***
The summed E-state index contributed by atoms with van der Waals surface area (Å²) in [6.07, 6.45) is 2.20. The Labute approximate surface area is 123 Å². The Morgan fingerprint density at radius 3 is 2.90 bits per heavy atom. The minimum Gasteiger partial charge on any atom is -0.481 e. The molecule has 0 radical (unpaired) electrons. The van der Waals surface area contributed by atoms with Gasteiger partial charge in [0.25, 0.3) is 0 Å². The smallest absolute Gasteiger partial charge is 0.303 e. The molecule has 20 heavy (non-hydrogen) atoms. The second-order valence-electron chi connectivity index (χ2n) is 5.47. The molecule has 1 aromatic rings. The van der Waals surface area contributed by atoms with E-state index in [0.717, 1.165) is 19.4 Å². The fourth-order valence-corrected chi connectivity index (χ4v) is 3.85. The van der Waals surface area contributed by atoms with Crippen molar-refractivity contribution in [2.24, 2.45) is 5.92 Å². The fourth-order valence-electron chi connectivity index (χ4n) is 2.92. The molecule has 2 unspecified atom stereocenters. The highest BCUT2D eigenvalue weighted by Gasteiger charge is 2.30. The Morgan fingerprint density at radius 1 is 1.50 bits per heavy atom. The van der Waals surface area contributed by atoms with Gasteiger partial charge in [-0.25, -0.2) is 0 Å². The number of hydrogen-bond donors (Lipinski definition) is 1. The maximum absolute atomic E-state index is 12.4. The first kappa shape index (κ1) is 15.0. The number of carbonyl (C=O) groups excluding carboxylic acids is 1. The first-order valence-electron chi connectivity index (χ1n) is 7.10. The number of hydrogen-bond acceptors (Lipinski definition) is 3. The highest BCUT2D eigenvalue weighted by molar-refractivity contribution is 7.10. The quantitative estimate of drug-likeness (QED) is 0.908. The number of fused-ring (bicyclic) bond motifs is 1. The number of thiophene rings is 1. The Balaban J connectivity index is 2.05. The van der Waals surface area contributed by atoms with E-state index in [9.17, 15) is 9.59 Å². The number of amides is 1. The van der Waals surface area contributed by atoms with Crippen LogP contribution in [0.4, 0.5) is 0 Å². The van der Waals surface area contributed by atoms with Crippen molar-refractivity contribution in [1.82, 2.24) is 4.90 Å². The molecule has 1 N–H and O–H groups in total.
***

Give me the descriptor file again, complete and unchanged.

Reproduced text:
The summed E-state index contributed by atoms with van der Waals surface area (Å²) in [6.07, 6.45) is 2.20. The Labute approximate surface area is 123 Å². The Morgan fingerprint density at radius 3 is 2.90 bits per heavy atom. The minimum Gasteiger partial charge on any atom is -0.481 e. The molecule has 0 radical (unpaired) electrons. The van der Waals surface area contributed by atoms with Gasteiger partial charge in [0.25, 0.3) is 0 Å². The smallest absolute Gasteiger partial charge is 0.303 e. The molecule has 20 heavy (non-hydrogen) atoms. The second-order valence-electron chi connectivity index (χ2n) is 5.47. The molecule has 1 aromatic rings. The van der Waals surface area contributed by atoms with E-state index in [0.717, 1.165) is 19.4 Å². The fourth-order valence-corrected chi connectivity index (χ4v) is 3.85. The van der Waals surface area contributed by atoms with Crippen molar-refractivity contribution in [2.24, 2.45) is 5.92 Å². The fourth-order valence-electron chi connectivity index (χ4n) is 2.92. The molecule has 2 unspecified atom stereocenters. The highest BCUT2D eigenvalue weighted by Gasteiger charge is 2.30. The Morgan fingerprint density at radius 1 is 1.50 bits per heavy atom. The van der Waals surface area contributed by atoms with Gasteiger partial charge in [-0.25, -0.2) is 0 Å². The number of hydrogen-bond donors (Lipinski definition) is 1. The maximum absolute atomic E-state index is 12.4. The first kappa shape index (κ1) is 15.0. The number of carbonyl (C=O) groups excluding carboxylic acids is 1. The first-order valence-electron chi connectivity index (χ1n) is 7.10. The number of hydrogen-bond acceptors (Lipinski definition) is 3. The highest BCUT2D eigenvalue weighted by molar-refractivity contribution is 7.10. The quantitative estimate of drug-likeness (QED) is 0.908. The number of fused-ring (bicyclic) bond motifs is 1. The number of thiophene rings is 1. The Balaban J connectivity index is 2.05. The van der Waals surface area contributed by atoms with E-state index in [9.17, 15) is 9.59 Å². The number of amides is 1. The van der Waals surface area contributed by atoms with Crippen LogP contribution in [0.4, 0.5) is 0 Å². The van der Waals surface area contributed by atoms with Crippen molar-refractivity contribution in [1.82, 2.24) is 4.90 Å². The molecule has 1 N–H and O–H groups in total.